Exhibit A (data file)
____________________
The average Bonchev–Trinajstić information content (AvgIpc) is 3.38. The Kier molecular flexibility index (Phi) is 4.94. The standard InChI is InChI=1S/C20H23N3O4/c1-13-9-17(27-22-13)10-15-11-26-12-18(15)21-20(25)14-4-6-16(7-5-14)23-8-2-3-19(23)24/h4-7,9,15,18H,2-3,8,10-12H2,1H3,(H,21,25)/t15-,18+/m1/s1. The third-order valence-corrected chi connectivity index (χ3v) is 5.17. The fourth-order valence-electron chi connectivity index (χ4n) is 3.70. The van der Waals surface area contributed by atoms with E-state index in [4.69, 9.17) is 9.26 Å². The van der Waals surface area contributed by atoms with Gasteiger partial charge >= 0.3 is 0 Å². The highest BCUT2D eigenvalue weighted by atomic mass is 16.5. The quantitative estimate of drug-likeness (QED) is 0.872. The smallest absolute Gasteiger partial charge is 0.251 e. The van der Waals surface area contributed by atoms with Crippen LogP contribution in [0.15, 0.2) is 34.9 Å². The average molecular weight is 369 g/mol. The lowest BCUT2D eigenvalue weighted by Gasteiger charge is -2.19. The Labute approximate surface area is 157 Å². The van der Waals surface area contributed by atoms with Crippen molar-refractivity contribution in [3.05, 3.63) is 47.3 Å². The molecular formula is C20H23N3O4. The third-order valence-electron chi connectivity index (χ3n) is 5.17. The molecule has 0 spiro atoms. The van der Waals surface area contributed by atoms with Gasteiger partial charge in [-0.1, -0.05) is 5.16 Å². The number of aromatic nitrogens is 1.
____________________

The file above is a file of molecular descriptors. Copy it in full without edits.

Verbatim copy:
The average Bonchev–Trinajstić information content (AvgIpc) is 3.38. The Kier molecular flexibility index (Phi) is 4.94. The standard InChI is InChI=1S/C20H23N3O4/c1-13-9-17(27-22-13)10-15-11-26-12-18(15)21-20(25)14-4-6-16(7-5-14)23-8-2-3-19(23)24/h4-7,9,15,18H,2-3,8,10-12H2,1H3,(H,21,25)/t15-,18+/m1/s1. The third-order valence-corrected chi connectivity index (χ3v) is 5.17. The fourth-order valence-electron chi connectivity index (χ4n) is 3.70. The van der Waals surface area contributed by atoms with E-state index in [4.69, 9.17) is 9.26 Å². The van der Waals surface area contributed by atoms with Gasteiger partial charge >= 0.3 is 0 Å². The highest BCUT2D eigenvalue weighted by atomic mass is 16.5. The quantitative estimate of drug-likeness (QED) is 0.872. The smallest absolute Gasteiger partial charge is 0.251 e. The van der Waals surface area contributed by atoms with Crippen LogP contribution in [0.15, 0.2) is 34.9 Å². The average molecular weight is 369 g/mol. The lowest BCUT2D eigenvalue weighted by Gasteiger charge is -2.19. The Labute approximate surface area is 157 Å². The van der Waals surface area contributed by atoms with Crippen molar-refractivity contribution in [3.05, 3.63) is 47.3 Å². The molecular formula is C20H23N3O4. The third-order valence-electron chi connectivity index (χ3n) is 5.17. The molecule has 0 spiro atoms. The van der Waals surface area contributed by atoms with Gasteiger partial charge in [-0.1, -0.05) is 5.16 Å². The number of aromatic nitrogens is 1.